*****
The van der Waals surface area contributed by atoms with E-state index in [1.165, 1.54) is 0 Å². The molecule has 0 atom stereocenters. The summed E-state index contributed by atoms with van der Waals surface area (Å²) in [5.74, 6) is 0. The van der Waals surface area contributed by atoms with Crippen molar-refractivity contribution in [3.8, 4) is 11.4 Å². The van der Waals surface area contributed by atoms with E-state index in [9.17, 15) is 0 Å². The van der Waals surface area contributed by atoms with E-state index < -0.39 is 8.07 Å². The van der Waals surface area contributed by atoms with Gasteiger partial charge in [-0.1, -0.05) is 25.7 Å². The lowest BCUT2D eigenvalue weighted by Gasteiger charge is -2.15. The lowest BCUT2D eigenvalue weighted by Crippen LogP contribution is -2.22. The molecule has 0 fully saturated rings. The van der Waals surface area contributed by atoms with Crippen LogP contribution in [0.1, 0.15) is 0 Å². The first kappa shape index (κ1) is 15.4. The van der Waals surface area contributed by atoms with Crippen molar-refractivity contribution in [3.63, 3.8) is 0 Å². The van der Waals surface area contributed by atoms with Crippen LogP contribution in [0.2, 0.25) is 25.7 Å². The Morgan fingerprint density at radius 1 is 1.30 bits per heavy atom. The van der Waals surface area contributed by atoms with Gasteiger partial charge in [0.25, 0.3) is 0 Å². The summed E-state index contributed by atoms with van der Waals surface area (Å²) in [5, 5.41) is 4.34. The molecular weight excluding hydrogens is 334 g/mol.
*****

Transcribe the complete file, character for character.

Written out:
The van der Waals surface area contributed by atoms with E-state index in [1.165, 1.54) is 0 Å². The molecule has 0 atom stereocenters. The summed E-state index contributed by atoms with van der Waals surface area (Å²) in [5.74, 6) is 0. The van der Waals surface area contributed by atoms with Crippen molar-refractivity contribution in [3.8, 4) is 11.4 Å². The van der Waals surface area contributed by atoms with E-state index in [9.17, 15) is 0 Å². The van der Waals surface area contributed by atoms with E-state index < -0.39 is 8.07 Å². The van der Waals surface area contributed by atoms with Gasteiger partial charge in [-0.1, -0.05) is 25.7 Å². The lowest BCUT2D eigenvalue weighted by Gasteiger charge is -2.15. The lowest BCUT2D eigenvalue weighted by Crippen LogP contribution is -2.22. The molecule has 0 fully saturated rings. The van der Waals surface area contributed by atoms with Crippen LogP contribution in [0.1, 0.15) is 0 Å². The first kappa shape index (κ1) is 15.4. The van der Waals surface area contributed by atoms with Crippen molar-refractivity contribution in [3.63, 3.8) is 0 Å². The van der Waals surface area contributed by atoms with Crippen LogP contribution in [0.2, 0.25) is 25.7 Å². The Morgan fingerprint density at radius 1 is 1.30 bits per heavy atom. The van der Waals surface area contributed by atoms with Gasteiger partial charge in [0.25, 0.3) is 0 Å². The summed E-state index contributed by atoms with van der Waals surface area (Å²) in [5, 5.41) is 4.34. The molecular weight excluding hydrogens is 334 g/mol.